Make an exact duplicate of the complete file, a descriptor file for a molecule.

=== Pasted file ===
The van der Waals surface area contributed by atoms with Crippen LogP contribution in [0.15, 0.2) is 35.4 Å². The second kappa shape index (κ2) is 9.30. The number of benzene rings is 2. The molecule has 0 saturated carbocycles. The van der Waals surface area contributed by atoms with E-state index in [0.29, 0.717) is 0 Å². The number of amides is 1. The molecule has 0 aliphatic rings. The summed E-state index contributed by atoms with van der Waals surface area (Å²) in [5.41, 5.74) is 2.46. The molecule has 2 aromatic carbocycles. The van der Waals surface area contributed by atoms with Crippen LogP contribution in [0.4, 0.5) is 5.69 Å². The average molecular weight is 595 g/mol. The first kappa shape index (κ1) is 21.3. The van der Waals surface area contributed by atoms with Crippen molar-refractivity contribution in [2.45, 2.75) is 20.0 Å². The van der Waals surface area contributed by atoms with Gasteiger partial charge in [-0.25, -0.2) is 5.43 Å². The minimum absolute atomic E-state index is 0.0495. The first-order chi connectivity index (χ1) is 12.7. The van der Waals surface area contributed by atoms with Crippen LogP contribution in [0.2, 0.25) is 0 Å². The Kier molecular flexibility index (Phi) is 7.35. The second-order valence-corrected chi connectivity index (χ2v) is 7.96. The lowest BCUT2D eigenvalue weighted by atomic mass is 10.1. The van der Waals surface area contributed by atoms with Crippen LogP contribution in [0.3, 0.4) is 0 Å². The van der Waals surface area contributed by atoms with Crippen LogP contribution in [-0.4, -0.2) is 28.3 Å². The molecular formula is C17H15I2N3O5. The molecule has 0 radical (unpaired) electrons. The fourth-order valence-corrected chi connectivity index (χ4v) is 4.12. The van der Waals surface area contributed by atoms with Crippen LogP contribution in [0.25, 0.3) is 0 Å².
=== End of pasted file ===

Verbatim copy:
The van der Waals surface area contributed by atoms with Crippen LogP contribution in [0.15, 0.2) is 35.4 Å². The second kappa shape index (κ2) is 9.30. The number of benzene rings is 2. The molecule has 0 saturated carbocycles. The van der Waals surface area contributed by atoms with E-state index in [0.29, 0.717) is 0 Å². The number of amides is 1. The molecule has 0 aliphatic rings. The summed E-state index contributed by atoms with van der Waals surface area (Å²) in [5.41, 5.74) is 2.46. The molecule has 2 aromatic carbocycles. The van der Waals surface area contributed by atoms with Crippen LogP contribution in [0.4, 0.5) is 5.69 Å². The average molecular weight is 595 g/mol. The first kappa shape index (κ1) is 21.3. The van der Waals surface area contributed by atoms with Crippen molar-refractivity contribution in [2.45, 2.75) is 20.0 Å². The van der Waals surface area contributed by atoms with Gasteiger partial charge in [-0.25, -0.2) is 5.43 Å². The minimum absolute atomic E-state index is 0.0495. The first-order chi connectivity index (χ1) is 12.7. The van der Waals surface area contributed by atoms with Crippen LogP contribution in [0.2, 0.25) is 0 Å². The Kier molecular flexibility index (Phi) is 7.35. The second-order valence-corrected chi connectivity index (χ2v) is 7.96. The lowest BCUT2D eigenvalue weighted by atomic mass is 10.1. The van der Waals surface area contributed by atoms with Crippen LogP contribution in [0.3, 0.4) is 0 Å². The van der Waals surface area contributed by atoms with Crippen LogP contribution in [-0.4, -0.2) is 28.3 Å². The molecular formula is C17H15I2N3O5. The molecule has 0 radical (unpaired) electrons. The fourth-order valence-corrected chi connectivity index (χ4v) is 4.12. The van der Waals surface area contributed by atoms with Crippen LogP contribution in [0.25, 0.3) is 0 Å².